Wednesday, August 31, 2011

Syria Media Law 'Reform': No Confusing Assad with James Madison

President Hafez al-Asad with his family in the...Image via WikipediaEmbattled Syrian President Bashar al-Assad took time out Sunday from unleashing his army against his citizenry to repeal Legislative Decree No. 108 that authorized jailing journalists for "attacking the prestige and dignity of  the state, national unity and the morale of the army," according to a post on the Jurist Website (

The measure also calls for creation of a cabinet-overseen National Council of Information to regulate the information industry. Lest readers include Assad among John Peter Zenger and other press freedom icons, Decree No. 108 does permit censorship of publications whose content "affects national unity and national security, incites sectarian strife, incites crimes or hatred or harms state symbols," or involves armed forces-related news, Jurist reports. Journalists still would be liable for defamation to the tune of $21,000 fines.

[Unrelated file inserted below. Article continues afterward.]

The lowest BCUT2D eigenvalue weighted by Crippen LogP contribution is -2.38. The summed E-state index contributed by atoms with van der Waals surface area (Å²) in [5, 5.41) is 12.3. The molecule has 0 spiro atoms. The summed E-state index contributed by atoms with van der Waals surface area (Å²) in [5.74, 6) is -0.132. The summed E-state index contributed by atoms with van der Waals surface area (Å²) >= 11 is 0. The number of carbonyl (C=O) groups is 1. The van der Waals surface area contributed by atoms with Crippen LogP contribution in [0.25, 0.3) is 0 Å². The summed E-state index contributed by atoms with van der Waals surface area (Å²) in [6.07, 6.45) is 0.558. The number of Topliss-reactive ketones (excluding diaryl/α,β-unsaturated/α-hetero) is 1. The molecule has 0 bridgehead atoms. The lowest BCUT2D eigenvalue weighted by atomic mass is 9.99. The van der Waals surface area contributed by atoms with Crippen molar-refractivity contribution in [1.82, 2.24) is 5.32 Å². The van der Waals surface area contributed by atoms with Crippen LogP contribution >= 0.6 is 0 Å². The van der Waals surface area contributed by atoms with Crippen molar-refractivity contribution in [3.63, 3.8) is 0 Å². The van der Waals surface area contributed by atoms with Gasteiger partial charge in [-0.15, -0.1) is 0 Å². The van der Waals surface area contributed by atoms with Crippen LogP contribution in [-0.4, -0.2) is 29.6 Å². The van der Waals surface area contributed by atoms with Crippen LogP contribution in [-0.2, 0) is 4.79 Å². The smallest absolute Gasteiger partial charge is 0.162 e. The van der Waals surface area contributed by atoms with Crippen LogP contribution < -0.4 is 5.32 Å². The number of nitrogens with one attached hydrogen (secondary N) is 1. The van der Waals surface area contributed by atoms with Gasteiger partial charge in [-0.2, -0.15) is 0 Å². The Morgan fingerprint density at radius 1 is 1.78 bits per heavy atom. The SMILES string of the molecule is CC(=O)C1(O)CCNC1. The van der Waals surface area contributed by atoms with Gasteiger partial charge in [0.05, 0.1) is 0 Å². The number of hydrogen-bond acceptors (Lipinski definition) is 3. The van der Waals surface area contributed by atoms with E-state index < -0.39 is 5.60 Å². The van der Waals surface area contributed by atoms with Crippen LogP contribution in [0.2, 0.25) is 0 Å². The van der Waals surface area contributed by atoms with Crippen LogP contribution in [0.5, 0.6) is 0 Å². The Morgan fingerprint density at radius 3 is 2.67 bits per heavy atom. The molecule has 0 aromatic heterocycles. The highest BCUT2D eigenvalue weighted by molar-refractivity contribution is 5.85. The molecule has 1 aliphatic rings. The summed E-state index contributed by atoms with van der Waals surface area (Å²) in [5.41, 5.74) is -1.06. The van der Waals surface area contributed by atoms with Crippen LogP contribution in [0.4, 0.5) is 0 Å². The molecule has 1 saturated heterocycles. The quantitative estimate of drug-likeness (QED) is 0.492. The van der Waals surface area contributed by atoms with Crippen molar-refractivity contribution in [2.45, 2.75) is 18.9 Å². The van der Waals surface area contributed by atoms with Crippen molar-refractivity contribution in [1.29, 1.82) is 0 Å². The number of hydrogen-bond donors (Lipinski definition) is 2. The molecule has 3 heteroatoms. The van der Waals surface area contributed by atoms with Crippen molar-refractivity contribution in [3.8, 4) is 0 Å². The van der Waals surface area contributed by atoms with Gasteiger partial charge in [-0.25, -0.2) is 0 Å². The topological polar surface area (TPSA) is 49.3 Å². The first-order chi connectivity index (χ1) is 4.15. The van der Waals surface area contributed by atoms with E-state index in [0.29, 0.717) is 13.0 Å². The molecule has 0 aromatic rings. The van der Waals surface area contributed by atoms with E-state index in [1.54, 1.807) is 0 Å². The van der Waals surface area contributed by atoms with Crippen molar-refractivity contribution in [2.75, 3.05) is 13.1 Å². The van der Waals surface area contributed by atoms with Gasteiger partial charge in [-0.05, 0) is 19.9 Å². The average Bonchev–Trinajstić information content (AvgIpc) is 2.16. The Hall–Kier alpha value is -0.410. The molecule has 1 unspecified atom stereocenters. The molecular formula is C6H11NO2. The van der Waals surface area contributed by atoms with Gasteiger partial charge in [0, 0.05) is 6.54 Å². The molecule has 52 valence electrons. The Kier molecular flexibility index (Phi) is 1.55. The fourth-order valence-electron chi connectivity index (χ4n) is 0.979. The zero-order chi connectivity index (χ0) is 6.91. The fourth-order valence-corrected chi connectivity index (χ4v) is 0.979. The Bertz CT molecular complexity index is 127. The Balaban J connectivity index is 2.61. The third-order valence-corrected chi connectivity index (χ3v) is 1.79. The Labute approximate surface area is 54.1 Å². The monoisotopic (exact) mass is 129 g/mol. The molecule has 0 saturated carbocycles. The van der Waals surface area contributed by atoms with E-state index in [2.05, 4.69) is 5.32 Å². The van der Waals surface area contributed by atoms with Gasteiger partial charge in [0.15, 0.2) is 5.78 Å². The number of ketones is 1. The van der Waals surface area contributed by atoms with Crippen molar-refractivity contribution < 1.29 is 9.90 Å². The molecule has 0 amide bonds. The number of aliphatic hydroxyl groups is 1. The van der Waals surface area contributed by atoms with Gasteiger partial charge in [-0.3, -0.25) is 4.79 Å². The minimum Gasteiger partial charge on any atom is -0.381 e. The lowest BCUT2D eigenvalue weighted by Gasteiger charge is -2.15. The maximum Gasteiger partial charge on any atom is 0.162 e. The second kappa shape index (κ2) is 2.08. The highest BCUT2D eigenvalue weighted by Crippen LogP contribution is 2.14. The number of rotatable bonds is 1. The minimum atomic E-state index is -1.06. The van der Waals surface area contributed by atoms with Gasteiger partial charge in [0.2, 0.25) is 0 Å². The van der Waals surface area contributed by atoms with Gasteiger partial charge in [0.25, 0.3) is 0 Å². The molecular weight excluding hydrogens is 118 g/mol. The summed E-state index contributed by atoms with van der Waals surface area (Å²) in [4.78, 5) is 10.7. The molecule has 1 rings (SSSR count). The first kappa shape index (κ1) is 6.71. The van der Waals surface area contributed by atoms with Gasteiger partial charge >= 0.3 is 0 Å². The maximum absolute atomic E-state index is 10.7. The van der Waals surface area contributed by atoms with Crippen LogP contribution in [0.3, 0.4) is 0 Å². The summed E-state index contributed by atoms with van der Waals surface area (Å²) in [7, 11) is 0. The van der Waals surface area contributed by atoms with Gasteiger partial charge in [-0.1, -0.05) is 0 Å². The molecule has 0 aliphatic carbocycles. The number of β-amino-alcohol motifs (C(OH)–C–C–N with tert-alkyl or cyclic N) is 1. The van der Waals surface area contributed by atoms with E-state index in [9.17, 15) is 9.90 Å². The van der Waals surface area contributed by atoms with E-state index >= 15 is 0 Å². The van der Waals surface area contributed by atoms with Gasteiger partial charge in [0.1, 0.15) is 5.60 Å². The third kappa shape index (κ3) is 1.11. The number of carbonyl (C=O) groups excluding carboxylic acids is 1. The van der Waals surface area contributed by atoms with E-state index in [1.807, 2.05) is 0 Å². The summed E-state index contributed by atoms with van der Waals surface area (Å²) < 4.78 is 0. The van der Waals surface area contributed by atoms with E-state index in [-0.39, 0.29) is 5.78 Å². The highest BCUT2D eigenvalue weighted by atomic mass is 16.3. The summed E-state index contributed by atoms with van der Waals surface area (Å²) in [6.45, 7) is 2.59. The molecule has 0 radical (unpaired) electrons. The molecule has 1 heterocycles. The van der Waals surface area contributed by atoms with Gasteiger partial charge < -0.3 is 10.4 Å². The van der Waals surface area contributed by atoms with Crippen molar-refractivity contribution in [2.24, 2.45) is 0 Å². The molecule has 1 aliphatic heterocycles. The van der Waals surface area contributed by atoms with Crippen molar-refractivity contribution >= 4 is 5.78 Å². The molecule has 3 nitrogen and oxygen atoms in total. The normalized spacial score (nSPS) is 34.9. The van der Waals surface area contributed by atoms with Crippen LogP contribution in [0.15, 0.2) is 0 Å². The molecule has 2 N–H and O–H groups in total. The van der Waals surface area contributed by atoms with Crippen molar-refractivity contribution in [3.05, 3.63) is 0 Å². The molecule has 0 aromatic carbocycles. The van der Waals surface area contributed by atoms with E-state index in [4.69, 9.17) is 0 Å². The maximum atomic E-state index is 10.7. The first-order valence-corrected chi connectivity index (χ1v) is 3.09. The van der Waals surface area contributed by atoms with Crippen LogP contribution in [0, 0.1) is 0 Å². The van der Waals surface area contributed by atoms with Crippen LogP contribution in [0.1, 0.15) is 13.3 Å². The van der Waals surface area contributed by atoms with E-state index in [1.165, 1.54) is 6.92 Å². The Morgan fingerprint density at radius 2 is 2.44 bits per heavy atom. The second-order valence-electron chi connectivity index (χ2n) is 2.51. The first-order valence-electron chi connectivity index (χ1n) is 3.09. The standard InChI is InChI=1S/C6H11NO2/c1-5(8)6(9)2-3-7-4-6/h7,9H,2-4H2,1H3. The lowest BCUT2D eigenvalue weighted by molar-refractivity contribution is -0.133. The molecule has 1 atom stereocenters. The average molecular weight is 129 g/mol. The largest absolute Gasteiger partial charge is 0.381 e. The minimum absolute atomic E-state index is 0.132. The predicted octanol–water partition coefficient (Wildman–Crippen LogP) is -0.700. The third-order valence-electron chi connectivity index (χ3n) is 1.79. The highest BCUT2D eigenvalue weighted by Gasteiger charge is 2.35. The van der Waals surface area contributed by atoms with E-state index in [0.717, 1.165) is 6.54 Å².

Irina Bokova, UNESCO director-general, earlier this summer denounced Syria for repressing journalism and free speech and for its human rights violations, so President Assad's makeover as First Amendment absolutist James Madison may face rough sledding ahead.

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